Tim McCreadie striving to add more achievements to already sterling career

Tim McCreadie

Tim McCreadie is one of the most accomplished Dirt Late Model racers in the history of the sport. He has won enough championships and major races to make a number of top stars envious. And now he is in the midst of trying to score another great achievement.

In 2021, McCreadie won the Lucas Oil Late Model Dirt Series championship, which combined with the World of Outlaws CASE Construction Late Model Series title he won in 2006, gave the Watertown, New York native a place in dirt racing history. Along with Scott Bloomquist and Josh Richards, the 48-year-old driver became only the third to win both championships.

Add to those achievements, McCreadie has triumphed in events such as the World 100, the North-South 100, the USA Nationals, and the Knoxville Late Model Nationals.

Now, ‘T-Mac finds himself, for the second time in his career, in the position of having to be the defender of a title rather than the seeker.

So is it harder to win a championship or to defend one?

“They both kind of go hand-in-hand,” McCreadie explained in an interview with InsideDirtRacing.com. “It depends on what your focus is. Our focus is always to win races and the titles are usually secondary. During the year we’re not really saying we’ve got to contemplate every finish and we’ve got to make sure of this or make sure of that. We just go out and try to put our car in the best position possible to win races and then usually the points stuff takes care of itself.”

Winning the Lucas Oil championship provided McCreadie and his Paylor Motorsports team with a sense of relief. At the same time, winning another title will come if their primary goal is met. And that goal is to field a car that will run at the front of the pack on a weekly basis.

“As far as defending one, it’s more of when we finally won it you could sit back and have just a little bit of weight off our shoulders,” McCreadie pointed out. “Now it’s just a matter of going out there and if we’re lucky enough to do it again, it won’t be because we’re solely focused on that but because we ran well enough and had a competitive car and things went our way.”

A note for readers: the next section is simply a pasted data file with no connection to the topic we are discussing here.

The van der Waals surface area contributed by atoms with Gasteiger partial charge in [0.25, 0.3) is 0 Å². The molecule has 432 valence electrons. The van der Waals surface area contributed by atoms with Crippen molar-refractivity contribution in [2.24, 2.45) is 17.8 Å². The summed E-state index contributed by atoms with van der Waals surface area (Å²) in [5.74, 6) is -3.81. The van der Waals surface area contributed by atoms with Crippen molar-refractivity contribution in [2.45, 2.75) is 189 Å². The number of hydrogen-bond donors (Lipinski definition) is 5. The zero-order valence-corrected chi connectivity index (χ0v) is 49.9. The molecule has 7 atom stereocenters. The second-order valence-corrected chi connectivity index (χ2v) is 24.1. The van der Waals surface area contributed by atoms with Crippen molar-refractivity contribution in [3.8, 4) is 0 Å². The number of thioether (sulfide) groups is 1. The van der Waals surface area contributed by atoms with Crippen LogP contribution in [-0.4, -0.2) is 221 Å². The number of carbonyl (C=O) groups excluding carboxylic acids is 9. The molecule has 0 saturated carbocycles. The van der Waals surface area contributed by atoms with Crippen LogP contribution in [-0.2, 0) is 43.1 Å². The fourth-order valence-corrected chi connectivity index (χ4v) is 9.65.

The driver of the No. 39 Longhorn Chassis machine understands his place in the history of the sport. And he almost earned that place as a dual title winner back in 2017 when Richards just edged him for the LOLMDS championship.

“It was pretty cool,” McCreadie agreed. “When Josh won the Lucas title, going into the last race we were the points leader and I thought we were going to get it then which would have been five years ago and I would have been the second to do it. Yeah, it’s pretty cool. Brandon(Sheppard) is obviously now our points leader so if he ends up winning it he would be the next guy. I think it’s an exclusive group, and yeah, it is rewarding. If you look at the guys who do this that are really good at their craft, we’re one of the three able to do it on both sides. I don’t look at it a lot but it’s definitely rewarding.”

Tim McCreadie(39) racing with Jonathan Davenport(49)

McCreadie currently sits second in his defense of his Lucas Oil Late Model Dirt Series crown with two wins on that tour. At the same time, he has raced seven times with the fledgling XR Super Series collecting $25,000 for his win at Florida’s All-Tech Raceway back in April.

With so many lucrative races on the calendar this year, how does McCreadie and his team decide when and where to race?

“We work together as a team trying to figure out where we should run,” he said. “The one thing is that sometimes you can race a lot, and if you don’t have enough help or enough funding, even the way it’s going you just end up in a vacuum, a haze, and you don’t ever get better and you may even get a little worse.”

Sometimes not racing can be more beneficial than racing.

“We try to make sure that we’re fresh enough and that we can test so we can be prepared. We’ll leave some races off the schedule that financially look good on paper for the win, but when you look through the rest of the field, the structure of the purse isn’t overly great. And on top of us being gone for a stretch, we need to come home and give people a break. The new stuff with XR has been wonderful because the purses are really good and they seem to be really open to working with teams. I’ve said it before, you go out there and you run on a Friday night and you’ve got 25 grand to win for a Friday night race and you turn around on Saturday and it’s 40 or 50. That’s what I wish everybody could get to. I don’t know if it’s possible but it’s good that they’re giving us options.”

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